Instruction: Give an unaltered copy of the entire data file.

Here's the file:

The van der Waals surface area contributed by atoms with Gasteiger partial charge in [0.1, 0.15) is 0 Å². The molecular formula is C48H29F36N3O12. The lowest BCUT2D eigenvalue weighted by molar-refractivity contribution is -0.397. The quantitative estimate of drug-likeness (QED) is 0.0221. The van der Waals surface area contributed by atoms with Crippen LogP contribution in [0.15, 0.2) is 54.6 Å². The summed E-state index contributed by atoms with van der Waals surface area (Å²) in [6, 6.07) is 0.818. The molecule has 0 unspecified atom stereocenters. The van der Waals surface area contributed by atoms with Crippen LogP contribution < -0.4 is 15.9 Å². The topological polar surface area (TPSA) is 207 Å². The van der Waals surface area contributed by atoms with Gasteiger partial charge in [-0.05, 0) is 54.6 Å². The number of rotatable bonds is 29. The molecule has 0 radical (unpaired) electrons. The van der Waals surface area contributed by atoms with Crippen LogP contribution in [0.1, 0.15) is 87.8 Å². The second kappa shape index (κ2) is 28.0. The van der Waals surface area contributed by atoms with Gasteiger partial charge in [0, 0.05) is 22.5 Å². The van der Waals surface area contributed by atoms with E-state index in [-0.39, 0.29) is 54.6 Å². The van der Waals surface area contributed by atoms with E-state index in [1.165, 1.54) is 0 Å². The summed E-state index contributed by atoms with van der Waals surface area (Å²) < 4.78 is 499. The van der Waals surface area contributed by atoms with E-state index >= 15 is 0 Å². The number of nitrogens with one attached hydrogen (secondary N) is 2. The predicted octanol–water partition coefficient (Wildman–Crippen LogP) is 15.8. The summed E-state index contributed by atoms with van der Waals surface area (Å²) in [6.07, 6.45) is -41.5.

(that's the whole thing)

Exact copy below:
The van der Waals surface area contributed by atoms with Gasteiger partial charge in [0.1, 0.15) is 0 Å². The molecular formula is C48H29F36N3O12. The lowest BCUT2D eigenvalue weighted by molar-refractivity contribution is -0.397. The quantitative estimate of drug-likeness (QED) is 0.0221. The van der Waals surface area contributed by atoms with Crippen LogP contribution in [0.15, 0.2) is 54.6 Å². The summed E-state index contributed by atoms with van der Waals surface area (Å²) in [6, 6.07) is 0.818. The molecule has 0 unspecified atom stereocenters. The van der Waals surface area contributed by atoms with Crippen LogP contribution < -0.4 is 15.9 Å². The topological polar surface area (TPSA) is 207 Å². The van der Waals surface area contributed by atoms with Gasteiger partial charge in [-0.05, 0) is 54.6 Å². The number of rotatable bonds is 29. The molecule has 0 radical (unpaired) electrons. The van der Waals surface area contributed by atoms with Crippen LogP contribution in [0.1, 0.15) is 87.8 Å². The second kappa shape index (κ2) is 28.0. The van der Waals surface area contributed by atoms with Gasteiger partial charge in [0, 0.05) is 22.5 Å². The van der Waals surface area contributed by atoms with E-state index in [-0.39, 0.29) is 54.6 Å². The van der Waals surface area contributed by atoms with E-state index in [1.165, 1.54) is 0 Å². The summed E-state index contributed by atoms with van der Waals surface area (Å²) < 4.78 is 499. The van der Waals surface area contributed by atoms with E-state index >= 15 is 0 Å². The number of nitrogens with one attached hydrogen (secondary N) is 2. The predicted octanol–water partition coefficient (Wildman–Crippen LogP) is 15.8. The summed E-state index contributed by atoms with van der Waals surface area (Å²) in [6.07, 6.45) is -41.5.